Marc Coppey, Brahms, Sonata No.2
Marc Coppey is considered to be one of today’s leading cellists. He first came to the notice of Sir Yehudi Menuhin in the 1988 Leipzig Bach competition where he won the two most important prizes – first prize and special prize for the best Bach performance. He was 18 at the time. He soon after made his Moscow and Paris debuts performing the Tchaïkovsky Trio with Menuhin and Victoria Postnikova, a collaboration documented on film by the famous film director Bruno Monsaingeon. In 1989 Mstislav Rostropovitch invited Marc to the Evian Festival and from that moment on his solo career quickly developed.
He performs regularly as a soloist with leading orchestras in collaboration with numerous distinguished conductors – Eliahu Inbal, Rafael Frühbeck de Burgos, Yan-Pascal Tortelier, Emmanuel Krivine, Alan Gilbert, Christian Arming, Lionel Bringuier, Alain Altinoglu, Michel Plasson, Jean-Claude Casadesus, Theodor Guschlbauer, John Nelson, Raymond Leppard, Erich Bergel, Philippe Entremont, Pascal Rophé, Philippe Bender, Paul McCreesh, Yutaka Sado, Kirill Karabits and Asher Fisch. In 2021 Marc Coppey will be Artist in Residence with the Orquestra Sinfónica do Porto Casa da Música – performing Elgar’s Cello Concerto with Christian Zacharias, Dvorak with Vassily Sinaisky, Shostakovich No.1 with Stefan Blunier, Rhim Concerto with the Remix Ensemble and Peter Rundel and the Dutilleux Concerto with John Storgards. Marc Coppey appears regularly in Europe, North and South America and Asia in some of the most prestigious concert halls – the Wigmore Hall in London, the Schauspielhaus in Berlin, the Concertgebouw in Amsterdam, the Salle Pleyel, the Théâtre de la Ville, the Théâtre des Champs-Elysées, the Théâtre du Châtelet and the Philharmonie in Paris, the Palais des Beaux-Arts in Brussels, the National Concert Hall in Dublin, the Rudolfinum in Prague, the Liszt Conservatory Hall in Budapest, the Great Hall of the Moscow Conservatory in Moscow, the Philharmonie in Saint-Petersburg, the Casals Hall in Tokyo or the Metropolitan Museum in New York. He is a regular guest of the festivals of Radio-France Montpellier, Strasbourg, Besançon, La Roque d’Anthéron, Monte-Carlo, the Nantes and Lisbon “Folle Journée”, Bach Fest in Leipzig, Stuttgart, Midem, Kuhmo, Korsholm, West Cork and Prades.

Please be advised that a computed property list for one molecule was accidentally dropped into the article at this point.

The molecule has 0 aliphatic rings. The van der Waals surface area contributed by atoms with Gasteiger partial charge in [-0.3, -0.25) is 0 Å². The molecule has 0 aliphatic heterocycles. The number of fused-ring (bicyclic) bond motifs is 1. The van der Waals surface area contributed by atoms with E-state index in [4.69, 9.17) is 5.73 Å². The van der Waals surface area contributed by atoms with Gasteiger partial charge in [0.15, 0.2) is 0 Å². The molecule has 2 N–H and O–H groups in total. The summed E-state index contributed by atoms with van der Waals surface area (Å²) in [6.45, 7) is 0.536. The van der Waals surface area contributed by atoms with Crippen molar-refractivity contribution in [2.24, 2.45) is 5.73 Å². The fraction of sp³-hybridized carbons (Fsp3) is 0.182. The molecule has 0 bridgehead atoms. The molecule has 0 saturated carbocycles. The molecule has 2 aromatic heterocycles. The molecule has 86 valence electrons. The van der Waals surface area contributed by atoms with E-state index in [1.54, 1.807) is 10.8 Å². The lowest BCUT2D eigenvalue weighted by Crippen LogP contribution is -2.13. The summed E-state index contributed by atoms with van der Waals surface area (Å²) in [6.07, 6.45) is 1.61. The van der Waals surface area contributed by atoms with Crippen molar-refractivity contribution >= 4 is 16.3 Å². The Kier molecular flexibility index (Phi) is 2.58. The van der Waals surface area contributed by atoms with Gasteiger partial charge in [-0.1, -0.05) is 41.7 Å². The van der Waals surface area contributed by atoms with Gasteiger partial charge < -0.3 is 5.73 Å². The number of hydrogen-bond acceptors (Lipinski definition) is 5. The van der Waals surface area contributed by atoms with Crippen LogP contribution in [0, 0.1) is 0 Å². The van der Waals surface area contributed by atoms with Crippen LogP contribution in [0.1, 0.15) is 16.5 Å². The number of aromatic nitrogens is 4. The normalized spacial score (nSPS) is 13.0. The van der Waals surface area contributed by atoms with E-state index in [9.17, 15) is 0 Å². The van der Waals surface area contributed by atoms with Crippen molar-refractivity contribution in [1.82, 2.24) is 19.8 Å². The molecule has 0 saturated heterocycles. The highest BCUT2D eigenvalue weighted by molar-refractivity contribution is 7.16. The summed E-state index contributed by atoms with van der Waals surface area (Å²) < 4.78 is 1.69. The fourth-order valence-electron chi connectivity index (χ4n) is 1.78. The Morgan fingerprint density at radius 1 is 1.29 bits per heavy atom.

A passionate chamber musician, he has extensively explored the cello’s repertoire with such renonwed artists as Maria-João Pires, Stephen Kovacevich, Nicholas Angelich, Aleksandar Madzar, Michel Beroff, Kun-Woo Paik, Finghin Collins, Michel Dalberto, Peter Laul, François-Frédéric Guy, Nelson Goerner, Augustin Dumay, Vadim Gluzman, Victoria Mullova, Liana Gourdjia, Valeriy Sokolov, Ilya Gringolts, Alina Pogostkina, Tedi Papavrami, David Grimal, Lawrence Power, Maxim Rysanov, Gérard Caussé, Janos Starker, Marie-Pierre Langlamet, Michel Portal, Romain Guyot, Emmanuel Pahud as well as the Takacs, Tokyo, Prazak, Modigliani, Ebène and Talich Quartets. From 1995 to 2000 he was cellist of the Ysaÿe Quartet, performing in many of the world’s most prestigious concert venues.